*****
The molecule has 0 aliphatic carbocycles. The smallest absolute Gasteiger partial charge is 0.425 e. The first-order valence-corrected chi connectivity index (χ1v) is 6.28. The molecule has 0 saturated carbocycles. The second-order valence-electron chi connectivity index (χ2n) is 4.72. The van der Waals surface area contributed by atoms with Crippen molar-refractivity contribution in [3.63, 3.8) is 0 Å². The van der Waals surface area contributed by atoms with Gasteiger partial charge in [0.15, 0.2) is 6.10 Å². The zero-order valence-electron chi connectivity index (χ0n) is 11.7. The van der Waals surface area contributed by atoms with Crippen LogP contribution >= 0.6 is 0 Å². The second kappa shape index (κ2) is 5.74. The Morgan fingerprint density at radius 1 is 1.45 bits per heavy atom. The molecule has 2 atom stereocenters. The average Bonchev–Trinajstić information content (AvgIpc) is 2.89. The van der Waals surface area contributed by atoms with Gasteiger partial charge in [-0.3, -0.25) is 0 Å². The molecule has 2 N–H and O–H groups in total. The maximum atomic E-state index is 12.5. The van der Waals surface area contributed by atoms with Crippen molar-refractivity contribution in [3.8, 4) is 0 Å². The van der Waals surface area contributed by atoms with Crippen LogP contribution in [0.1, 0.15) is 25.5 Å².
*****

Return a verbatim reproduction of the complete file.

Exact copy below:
The molecule has 0 aliphatic carbocycles. The smallest absolute Gasteiger partial charge is 0.425 e. The first-order valence-corrected chi connectivity index (χ1v) is 6.28. The molecule has 0 saturated carbocycles. The second-order valence-electron chi connectivity index (χ2n) is 4.72. The van der Waals surface area contributed by atoms with Crippen molar-refractivity contribution in [3.63, 3.8) is 0 Å². The van der Waals surface area contributed by atoms with Gasteiger partial charge in [0.15, 0.2) is 6.10 Å². The zero-order valence-electron chi connectivity index (χ0n) is 11.7. The van der Waals surface area contributed by atoms with Crippen LogP contribution >= 0.6 is 0 Å². The second kappa shape index (κ2) is 5.74. The Morgan fingerprint density at radius 1 is 1.45 bits per heavy atom. The molecule has 2 atom stereocenters. The average Bonchev–Trinajstić information content (AvgIpc) is 2.89. The van der Waals surface area contributed by atoms with Gasteiger partial charge in [-0.3, -0.25) is 0 Å². The molecule has 2 N–H and O–H groups in total. The maximum atomic E-state index is 12.5. The van der Waals surface area contributed by atoms with Crippen molar-refractivity contribution in [3.8, 4) is 0 Å². The van der Waals surface area contributed by atoms with Crippen LogP contribution in [0.1, 0.15) is 25.5 Å².